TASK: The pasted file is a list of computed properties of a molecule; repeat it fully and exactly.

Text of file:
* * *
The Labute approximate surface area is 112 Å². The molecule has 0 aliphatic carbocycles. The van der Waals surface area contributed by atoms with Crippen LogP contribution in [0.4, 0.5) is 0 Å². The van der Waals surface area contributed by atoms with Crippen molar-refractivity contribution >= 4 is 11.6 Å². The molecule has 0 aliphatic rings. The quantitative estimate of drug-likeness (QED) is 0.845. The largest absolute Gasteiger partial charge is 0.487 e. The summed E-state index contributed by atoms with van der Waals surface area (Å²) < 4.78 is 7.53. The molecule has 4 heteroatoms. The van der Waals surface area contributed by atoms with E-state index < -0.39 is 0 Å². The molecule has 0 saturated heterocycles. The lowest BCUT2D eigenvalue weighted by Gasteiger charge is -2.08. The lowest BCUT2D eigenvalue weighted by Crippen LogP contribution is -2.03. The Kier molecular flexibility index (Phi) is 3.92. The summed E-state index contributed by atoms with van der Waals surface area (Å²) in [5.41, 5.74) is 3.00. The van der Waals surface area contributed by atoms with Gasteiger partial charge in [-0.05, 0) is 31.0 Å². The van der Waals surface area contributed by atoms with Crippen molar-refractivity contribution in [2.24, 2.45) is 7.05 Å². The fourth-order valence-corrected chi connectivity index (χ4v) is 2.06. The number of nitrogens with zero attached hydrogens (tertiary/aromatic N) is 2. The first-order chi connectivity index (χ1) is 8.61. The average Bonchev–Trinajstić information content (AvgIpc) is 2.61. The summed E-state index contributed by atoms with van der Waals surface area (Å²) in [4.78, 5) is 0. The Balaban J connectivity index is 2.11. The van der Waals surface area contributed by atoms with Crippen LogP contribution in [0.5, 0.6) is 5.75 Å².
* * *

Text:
The Labute approximate surface area is 112 Å². The molecule has 0 aliphatic carbocycles. The van der Waals surface area contributed by atoms with Crippen LogP contribution in [0.4, 0.5) is 0 Å². The van der Waals surface area contributed by atoms with Crippen molar-refractivity contribution >= 4 is 11.6 Å². The molecule has 0 aliphatic rings. The quantitative estimate of drug-likeness (QED) is 0.845. The largest absolute Gasteiger partial charge is 0.487 e. The summed E-state index contributed by atoms with van der Waals surface area (Å²) < 4.78 is 7.53. The molecule has 4 heteroatoms. The van der Waals surface area contributed by atoms with E-state index < -0.39 is 0 Å². The molecule has 0 saturated heterocycles. The lowest BCUT2D eigenvalue weighted by Gasteiger charge is -2.08. The lowest BCUT2D eigenvalue weighted by Crippen LogP contribution is -2.03. The Kier molecular flexibility index (Phi) is 3.92. The summed E-state index contributed by atoms with van der Waals surface area (Å²) in [5.41, 5.74) is 3.00. The van der Waals surface area contributed by atoms with Gasteiger partial charge in [-0.05, 0) is 31.0 Å². The van der Waals surface area contributed by atoms with Crippen molar-refractivity contribution in [2.24, 2.45) is 7.05 Å². The fourth-order valence-corrected chi connectivity index (χ4v) is 2.06. The number of nitrogens with zero attached hydrogens (tertiary/aromatic N) is 2. The first-order chi connectivity index (χ1) is 8.61. The average Bonchev–Trinajstić information content (AvgIpc) is 2.61. The summed E-state index contributed by atoms with van der Waals surface area (Å²) in [4.78, 5) is 0. The Balaban J connectivity index is 2.11. The van der Waals surface area contributed by atoms with Crippen LogP contribution in [0.5, 0.6) is 5.75 Å².